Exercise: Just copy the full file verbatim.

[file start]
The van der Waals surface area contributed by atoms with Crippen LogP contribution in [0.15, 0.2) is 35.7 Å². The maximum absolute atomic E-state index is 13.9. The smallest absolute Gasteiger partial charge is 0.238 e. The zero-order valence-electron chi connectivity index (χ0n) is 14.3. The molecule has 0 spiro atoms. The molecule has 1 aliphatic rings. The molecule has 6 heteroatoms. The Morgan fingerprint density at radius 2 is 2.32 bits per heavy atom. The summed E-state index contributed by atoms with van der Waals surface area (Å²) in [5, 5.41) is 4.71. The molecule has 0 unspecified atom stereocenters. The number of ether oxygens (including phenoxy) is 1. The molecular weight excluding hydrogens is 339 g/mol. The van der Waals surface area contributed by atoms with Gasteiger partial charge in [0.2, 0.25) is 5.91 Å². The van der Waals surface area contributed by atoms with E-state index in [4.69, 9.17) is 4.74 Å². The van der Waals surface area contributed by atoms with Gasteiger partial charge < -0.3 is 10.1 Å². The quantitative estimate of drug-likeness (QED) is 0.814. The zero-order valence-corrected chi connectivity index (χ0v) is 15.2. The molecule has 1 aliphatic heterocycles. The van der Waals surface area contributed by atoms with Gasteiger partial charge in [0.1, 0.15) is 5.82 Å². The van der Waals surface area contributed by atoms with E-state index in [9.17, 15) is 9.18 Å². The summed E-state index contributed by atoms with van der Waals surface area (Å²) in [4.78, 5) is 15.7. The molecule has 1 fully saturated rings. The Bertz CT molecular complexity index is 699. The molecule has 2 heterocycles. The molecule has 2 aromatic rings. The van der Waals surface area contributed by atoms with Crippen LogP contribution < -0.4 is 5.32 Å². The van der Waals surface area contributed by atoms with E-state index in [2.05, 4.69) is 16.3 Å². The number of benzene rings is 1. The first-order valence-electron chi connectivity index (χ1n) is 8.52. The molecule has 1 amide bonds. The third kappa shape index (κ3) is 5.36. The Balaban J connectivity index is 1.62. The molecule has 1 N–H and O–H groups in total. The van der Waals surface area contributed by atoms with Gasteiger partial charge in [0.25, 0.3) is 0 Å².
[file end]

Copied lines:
The van der Waals surface area contributed by atoms with Crippen LogP contribution in [0.15, 0.2) is 35.7 Å². The maximum absolute atomic E-state index is 13.9. The smallest absolute Gasteiger partial charge is 0.238 e. The zero-order valence-electron chi connectivity index (χ0n) is 14.3. The molecule has 0 spiro atoms. The molecule has 1 aliphatic rings. The molecule has 6 heteroatoms. The Morgan fingerprint density at radius 2 is 2.32 bits per heavy atom. The summed E-state index contributed by atoms with van der Waals surface area (Å²) in [5, 5.41) is 4.71. The molecule has 0 unspecified atom stereocenters. The number of ether oxygens (including phenoxy) is 1. The molecular weight excluding hydrogens is 339 g/mol. The van der Waals surface area contributed by atoms with Gasteiger partial charge in [0.2, 0.25) is 5.91 Å². The van der Waals surface area contributed by atoms with E-state index in [4.69, 9.17) is 4.74 Å². The van der Waals surface area contributed by atoms with Gasteiger partial charge < -0.3 is 10.1 Å². The quantitative estimate of drug-likeness (QED) is 0.814. The zero-order valence-corrected chi connectivity index (χ0v) is 15.2. The molecule has 1 aliphatic heterocycles. The van der Waals surface area contributed by atoms with Gasteiger partial charge in [0.1, 0.15) is 5.82 Å². The van der Waals surface area contributed by atoms with E-state index in [9.17, 15) is 9.18 Å². The summed E-state index contributed by atoms with van der Waals surface area (Å²) in [4.78, 5) is 15.7. The molecule has 1 fully saturated rings. The Bertz CT molecular complexity index is 699. The molecule has 2 heterocycles. The molecule has 2 aromatic rings. The van der Waals surface area contributed by atoms with Crippen LogP contribution < -0.4 is 5.32 Å². The van der Waals surface area contributed by atoms with E-state index in [2.05, 4.69) is 16.3 Å². The number of benzene rings is 1. The first-order valence-electron chi connectivity index (χ1n) is 8.52. The molecule has 1 amide bonds. The third kappa shape index (κ3) is 5.36. The Balaban J connectivity index is 1.62. The molecule has 1 N–H and O–H groups in total. The van der Waals surface area contributed by atoms with Gasteiger partial charge in [0.25, 0.3) is 0 Å².